Thanks so much for this new initiative, Russell. Also for starting and supporting humans for so many years. A significant chunk of our recent autism (and some more general disability) history is documented there so I hope it can be archived safely. The post by Giovanni on his daughter's diagnosis with autism (reposted from his Bat Bean Beam blog) is one that has been widely quoted. She was three then. She is now eight and thriving at school and a valued member of her local community.
Anyhow let the new conversations begin. Thanks, friend Sacha, for starting it off.
And thanks for the message that society is about adjusting, Sasha. For everyone.
Great new space, it's awesome to have more people having this conversation.
The view that it's deficits in our built digital and physical environments that causes disability not an individuals impairments is an important one that more people need to understand. Thanks for bringing it to the fore here. I look forward to reading more.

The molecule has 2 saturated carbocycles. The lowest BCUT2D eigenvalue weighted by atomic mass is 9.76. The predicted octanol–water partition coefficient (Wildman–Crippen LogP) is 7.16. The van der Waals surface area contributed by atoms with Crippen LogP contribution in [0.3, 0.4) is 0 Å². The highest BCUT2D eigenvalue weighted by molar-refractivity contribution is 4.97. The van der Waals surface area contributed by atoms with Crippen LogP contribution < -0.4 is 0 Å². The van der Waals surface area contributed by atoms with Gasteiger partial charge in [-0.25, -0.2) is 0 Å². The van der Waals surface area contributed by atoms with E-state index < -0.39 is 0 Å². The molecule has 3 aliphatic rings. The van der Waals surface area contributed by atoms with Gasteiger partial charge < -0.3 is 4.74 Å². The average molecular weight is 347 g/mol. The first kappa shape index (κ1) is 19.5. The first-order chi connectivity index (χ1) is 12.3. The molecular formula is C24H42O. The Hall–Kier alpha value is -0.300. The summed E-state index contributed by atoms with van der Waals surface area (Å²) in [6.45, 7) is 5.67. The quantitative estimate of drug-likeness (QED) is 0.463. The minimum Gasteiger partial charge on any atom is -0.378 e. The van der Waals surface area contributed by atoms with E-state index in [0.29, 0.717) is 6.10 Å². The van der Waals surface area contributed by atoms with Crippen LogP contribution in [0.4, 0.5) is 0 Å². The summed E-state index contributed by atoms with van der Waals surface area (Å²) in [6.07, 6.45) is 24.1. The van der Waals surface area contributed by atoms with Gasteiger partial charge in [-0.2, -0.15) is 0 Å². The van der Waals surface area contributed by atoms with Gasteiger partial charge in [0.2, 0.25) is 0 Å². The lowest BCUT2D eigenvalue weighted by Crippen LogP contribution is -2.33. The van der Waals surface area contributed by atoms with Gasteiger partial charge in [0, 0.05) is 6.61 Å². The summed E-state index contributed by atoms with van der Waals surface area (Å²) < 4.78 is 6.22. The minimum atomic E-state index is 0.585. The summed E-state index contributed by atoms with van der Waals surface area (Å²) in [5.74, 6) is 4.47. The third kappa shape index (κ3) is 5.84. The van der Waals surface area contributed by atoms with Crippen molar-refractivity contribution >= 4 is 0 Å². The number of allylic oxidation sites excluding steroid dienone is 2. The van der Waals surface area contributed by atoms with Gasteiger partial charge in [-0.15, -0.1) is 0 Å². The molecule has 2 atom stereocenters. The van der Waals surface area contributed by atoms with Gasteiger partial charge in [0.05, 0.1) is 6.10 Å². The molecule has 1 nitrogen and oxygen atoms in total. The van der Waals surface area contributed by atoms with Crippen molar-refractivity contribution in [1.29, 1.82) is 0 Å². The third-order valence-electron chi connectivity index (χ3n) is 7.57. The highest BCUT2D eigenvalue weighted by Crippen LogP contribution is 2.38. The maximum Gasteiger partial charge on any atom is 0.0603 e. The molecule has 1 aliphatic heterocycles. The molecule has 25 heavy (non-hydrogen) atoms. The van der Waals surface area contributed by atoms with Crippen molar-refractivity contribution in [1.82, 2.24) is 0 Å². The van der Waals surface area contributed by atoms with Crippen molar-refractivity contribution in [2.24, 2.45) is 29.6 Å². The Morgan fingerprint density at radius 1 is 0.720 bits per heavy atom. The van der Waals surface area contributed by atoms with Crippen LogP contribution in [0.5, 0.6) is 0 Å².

The view that it’s deficits in our built digital and physical environments that causes disability not an individuals impairments is an important one that more people need to understand.
That’s been very important for me in understanding where my sons are at. They’re not broken, they’re just living in a world that doesn’t work like they do.
There are some theory developments about that relationship between the individual and our broader context. We'll have time to delve in later posts (and plenty of different angles on it). A privilege to start the conversation here.
Our world faces some great challenges that require cunning, cooperation and tenacity to overcome. Disabled people offer all of that, hard-won from daily experience. We are also your neighbours, your family, your future. Fellow citizens. Fellow humans.
Well put Sacha. The principal reason given for the appalling rate of unemployed disabled people is always Health and Safety. You have provided some lovely words to now counter that argument...cunning, tenacity, and hard won experience.
We have the right words in the 2001 New Zealand Disability Strategy
'Disability is not something individuals have. What individuals have are impairments. They may be physical, sensory, neurological, psychiatric, intellectual or other impairments.
Disability is the process which happens when one group of people create barriers by designing a world only for their way of living, taking no account of the impairments other people have.